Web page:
While many students were in class on March 30, Jacob Karabell ’09 was watching his professor, Samuel Issacharoff, Bonnie and Richard Reiss Professor of Constitutional Law, deliver an oral argument at the U.S. Supreme Court for which Karabell helped him prepare.
“I had never seen a Supreme Court argument in person before,” Karabell said. “It was particularly exciting to be there given that I knew the case so well. I had run through the argument a million times in my head. As a result, it was fascinating to watch everything unfold several rows in front of me.”
The case, Travelers Indemnity v. Bailey and the consolidated case Common Law Settlement Counsel v. Bailey, involves the long-running asbestos litigation, starting with the 1986 settlement with the bankrupt Johns-Mansville Corporation to handle claims by those injured by exposure to asbestos. The settlement compensated 660,000 claimants with more than $2.8 billion. Insurers contributed to the fund and received immunity from the bankruptcy court from future claims related to their policies with asbestos makers.
Plaintiffs’ lawyers later found other grounds to sue insurers including Travelers. Travelers objected, asserting that the new claims were barred by the bankruptcy court’s immunity order. After mediation, Travelers agreed to fund a $500 million trust for the new plaintiffs, in return for clarification that it would be immune from further claims. But other plaintiffs not part of the new settlement objected, and the U.S. Court of Appeals for the Second Circuit agreed, finding that the bankruptcy court did not have the power to immunize Travelers from the other claims. The Supreme Court granted review.
Karabell began working on the case in January with Issacharoff, who represents the plaintiffs against Travelers. He wrote an expansive memorandum analyzing one of the crucial issues in the case and reviewed Supreme Court and circuit case law, legislative history, and scholarship. Students from NYU Law’s Supreme Court Litigation Clinic also assisted with the brief and the clinic and its director, Samuel Estreicher, Dwight D. Opperman Professor of Law, appeared as co-counsel on the brief.
“Once we received the petitioners’ brief, our work began in earnest since we had 30 days to submit our brief,” Karabell said. “Among other things, I was primarily responsible for the appendix of our brief, which set forth a list of the Supreme Court’s bankruptcy cases since the Court amended the Bankruptcy Act in 1984. The appendix demonstrated that the Court has never decided a bankruptcy case that has not involved the administration of the debtor's estate, which was the situation in our case.”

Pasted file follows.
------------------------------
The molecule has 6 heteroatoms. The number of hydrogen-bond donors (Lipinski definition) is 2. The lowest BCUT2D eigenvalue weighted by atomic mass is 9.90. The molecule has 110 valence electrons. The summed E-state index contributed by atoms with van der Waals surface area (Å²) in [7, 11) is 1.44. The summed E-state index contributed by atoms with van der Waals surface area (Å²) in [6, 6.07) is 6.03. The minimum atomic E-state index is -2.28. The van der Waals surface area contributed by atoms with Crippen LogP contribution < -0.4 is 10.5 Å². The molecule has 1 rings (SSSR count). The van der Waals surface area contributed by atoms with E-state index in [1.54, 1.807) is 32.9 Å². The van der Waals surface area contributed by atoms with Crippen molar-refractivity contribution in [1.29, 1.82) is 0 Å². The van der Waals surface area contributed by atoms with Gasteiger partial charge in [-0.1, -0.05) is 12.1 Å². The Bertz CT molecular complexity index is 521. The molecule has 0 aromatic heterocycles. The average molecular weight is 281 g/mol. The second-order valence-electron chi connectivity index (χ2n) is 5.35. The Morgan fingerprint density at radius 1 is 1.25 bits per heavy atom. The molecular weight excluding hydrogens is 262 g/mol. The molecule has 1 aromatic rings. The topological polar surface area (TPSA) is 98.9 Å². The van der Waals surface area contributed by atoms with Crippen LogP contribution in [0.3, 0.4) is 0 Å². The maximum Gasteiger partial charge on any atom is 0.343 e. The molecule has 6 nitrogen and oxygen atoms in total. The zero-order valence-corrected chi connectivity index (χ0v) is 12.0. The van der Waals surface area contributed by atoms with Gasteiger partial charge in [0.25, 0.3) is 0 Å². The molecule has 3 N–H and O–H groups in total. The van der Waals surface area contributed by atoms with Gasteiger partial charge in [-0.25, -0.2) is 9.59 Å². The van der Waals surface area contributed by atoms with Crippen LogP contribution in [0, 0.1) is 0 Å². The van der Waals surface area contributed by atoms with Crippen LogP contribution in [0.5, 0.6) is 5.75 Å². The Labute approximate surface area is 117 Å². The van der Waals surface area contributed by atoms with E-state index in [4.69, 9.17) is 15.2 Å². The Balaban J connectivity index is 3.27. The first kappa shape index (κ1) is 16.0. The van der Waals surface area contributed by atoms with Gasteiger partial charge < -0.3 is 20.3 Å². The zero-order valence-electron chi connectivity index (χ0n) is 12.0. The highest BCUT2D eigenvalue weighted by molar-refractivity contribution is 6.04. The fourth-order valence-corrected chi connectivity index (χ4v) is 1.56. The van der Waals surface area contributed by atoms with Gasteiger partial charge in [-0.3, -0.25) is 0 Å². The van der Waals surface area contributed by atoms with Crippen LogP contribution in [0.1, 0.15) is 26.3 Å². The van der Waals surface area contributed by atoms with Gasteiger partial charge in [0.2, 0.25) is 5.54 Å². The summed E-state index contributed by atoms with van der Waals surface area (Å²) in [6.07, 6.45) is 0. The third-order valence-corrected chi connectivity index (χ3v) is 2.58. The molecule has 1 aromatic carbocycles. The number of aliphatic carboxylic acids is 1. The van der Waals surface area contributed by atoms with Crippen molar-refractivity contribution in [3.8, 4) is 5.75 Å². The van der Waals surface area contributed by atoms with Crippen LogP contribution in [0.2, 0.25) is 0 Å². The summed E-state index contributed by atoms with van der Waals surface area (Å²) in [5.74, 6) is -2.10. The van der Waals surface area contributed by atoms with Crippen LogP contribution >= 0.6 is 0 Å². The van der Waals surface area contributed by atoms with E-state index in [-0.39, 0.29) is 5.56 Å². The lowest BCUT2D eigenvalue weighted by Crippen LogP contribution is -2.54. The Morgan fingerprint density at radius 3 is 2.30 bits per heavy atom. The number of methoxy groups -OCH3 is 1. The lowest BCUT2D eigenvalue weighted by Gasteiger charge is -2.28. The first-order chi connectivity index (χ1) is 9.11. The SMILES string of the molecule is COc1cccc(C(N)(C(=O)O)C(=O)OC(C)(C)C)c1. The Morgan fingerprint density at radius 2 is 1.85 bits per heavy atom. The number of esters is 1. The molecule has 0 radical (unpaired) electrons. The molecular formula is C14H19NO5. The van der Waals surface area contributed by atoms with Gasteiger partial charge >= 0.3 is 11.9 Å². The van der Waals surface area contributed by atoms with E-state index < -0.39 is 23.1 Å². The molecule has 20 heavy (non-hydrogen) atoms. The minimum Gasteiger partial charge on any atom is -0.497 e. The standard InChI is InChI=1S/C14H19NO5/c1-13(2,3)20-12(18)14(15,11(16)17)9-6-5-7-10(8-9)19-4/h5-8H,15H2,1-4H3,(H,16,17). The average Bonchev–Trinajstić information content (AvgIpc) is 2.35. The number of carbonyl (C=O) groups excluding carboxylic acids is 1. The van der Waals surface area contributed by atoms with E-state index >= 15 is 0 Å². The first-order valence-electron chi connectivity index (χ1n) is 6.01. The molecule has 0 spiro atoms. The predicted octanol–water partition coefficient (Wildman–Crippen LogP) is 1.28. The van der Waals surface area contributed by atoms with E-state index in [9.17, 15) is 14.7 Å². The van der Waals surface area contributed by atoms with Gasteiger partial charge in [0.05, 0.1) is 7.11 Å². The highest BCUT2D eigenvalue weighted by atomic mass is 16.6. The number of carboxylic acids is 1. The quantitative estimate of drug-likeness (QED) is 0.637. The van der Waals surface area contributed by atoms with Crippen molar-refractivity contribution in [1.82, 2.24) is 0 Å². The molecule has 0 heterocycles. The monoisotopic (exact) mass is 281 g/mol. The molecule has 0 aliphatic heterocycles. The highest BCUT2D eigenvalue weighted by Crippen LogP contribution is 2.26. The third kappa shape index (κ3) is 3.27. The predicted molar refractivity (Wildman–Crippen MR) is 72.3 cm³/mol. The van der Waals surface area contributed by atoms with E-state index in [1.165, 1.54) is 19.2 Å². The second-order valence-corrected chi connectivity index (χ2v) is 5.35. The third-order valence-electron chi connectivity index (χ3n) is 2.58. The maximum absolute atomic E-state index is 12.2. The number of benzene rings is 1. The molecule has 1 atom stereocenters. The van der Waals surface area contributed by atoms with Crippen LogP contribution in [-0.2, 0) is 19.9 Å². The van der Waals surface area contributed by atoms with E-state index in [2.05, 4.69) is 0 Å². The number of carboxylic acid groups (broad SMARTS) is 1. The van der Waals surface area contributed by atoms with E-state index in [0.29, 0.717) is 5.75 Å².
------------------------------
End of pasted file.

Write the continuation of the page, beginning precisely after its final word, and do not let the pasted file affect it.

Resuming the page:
Karabell said that once the brief was submitted, he helped Issacharoff prepare for oral argument by performing additional research on specific questions that might come up. “In fact, one such question did come up in the argument, and Professor Issacharoff relied on my research in answering it. Justice Souter asked whether subject-matter jurisdiction ever can be challenged collaterally (i.e. in a second proceeding) if it is not contested in the first proceeding. Professor Issacharoff asked me to research this question a couple of nights before this argument, thinking that one of the justices might ask it, and I discovered that the Court never had squarely addressed the issue.”
Issacharoff and Karabell now await the Court’s decision, which should be issued in the next several months.
Karabell said the experience endeared him to appellate litigation specifically and litigation more generally. “I really enjoyed the strategic aspects of the case and seeing how our perspective changed as we delved deeper into the legal issues. I learned a tremendous deal from Professor Issacharoff that I hopefully will have the opportunity to utilize in the future.”
Karabell graduates in May and will work as an associate at Covington and Burling in Washington, D.C. for one year before clerking for Visiting Professor of Law Judge Harry T. Edwards of the U.S. Court of Appeals for the D.C. Circuit.
As for whether he sees another Supreme Court argument in his future with him behind the lectern, Karabell said “that would be an amazing and incredibly daunting opportunity. If nothing else, I realize how difficult it is fully to feel prepared for an oral argument, particularly at the Supreme Court level.”